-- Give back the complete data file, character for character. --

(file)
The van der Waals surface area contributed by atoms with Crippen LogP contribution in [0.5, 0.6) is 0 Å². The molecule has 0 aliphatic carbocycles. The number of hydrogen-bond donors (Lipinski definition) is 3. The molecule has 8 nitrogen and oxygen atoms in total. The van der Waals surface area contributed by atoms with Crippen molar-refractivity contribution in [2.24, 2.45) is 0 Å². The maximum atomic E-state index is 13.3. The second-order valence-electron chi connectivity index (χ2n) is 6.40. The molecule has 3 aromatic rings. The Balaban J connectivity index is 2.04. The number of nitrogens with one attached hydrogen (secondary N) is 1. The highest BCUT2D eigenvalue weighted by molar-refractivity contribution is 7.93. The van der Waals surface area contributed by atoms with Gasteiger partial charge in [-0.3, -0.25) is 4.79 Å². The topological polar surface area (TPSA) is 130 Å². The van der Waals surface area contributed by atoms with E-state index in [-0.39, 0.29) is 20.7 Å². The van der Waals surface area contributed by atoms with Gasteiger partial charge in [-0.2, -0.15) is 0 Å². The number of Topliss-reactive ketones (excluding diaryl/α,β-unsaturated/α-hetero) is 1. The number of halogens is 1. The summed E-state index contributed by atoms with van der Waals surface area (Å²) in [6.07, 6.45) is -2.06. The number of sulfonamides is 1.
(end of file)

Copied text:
The van der Waals surface area contributed by atoms with Crippen LogP contribution in [0.5, 0.6) is 0 Å². The molecule has 0 aliphatic carbocycles. The number of hydrogen-bond donors (Lipinski definition) is 3. The molecule has 8 nitrogen and oxygen atoms in total. The van der Waals surface area contributed by atoms with Crippen molar-refractivity contribution in [2.24, 2.45) is 0 Å². The maximum atomic E-state index is 13.3. The second-order valence-electron chi connectivity index (χ2n) is 6.40. The molecule has 3 aromatic rings. The Balaban J connectivity index is 2.04. The number of nitrogens with one attached hydrogen (secondary N) is 1. The highest BCUT2D eigenvalue weighted by molar-refractivity contribution is 7.93. The van der Waals surface area contributed by atoms with Gasteiger partial charge in [-0.3, -0.25) is 4.79 Å². The topological polar surface area (TPSA) is 130 Å². The van der Waals surface area contributed by atoms with E-state index in [-0.39, 0.29) is 20.7 Å². The van der Waals surface area contributed by atoms with Gasteiger partial charge in [-0.2, -0.15) is 0 Å². The number of Topliss-reactive ketones (excluding diaryl/α,β-unsaturated/α-hetero) is 1. The number of halogens is 1. The summed E-state index contributed by atoms with van der Waals surface area (Å²) in [6.07, 6.45) is -2.06. The number of sulfonamides is 1.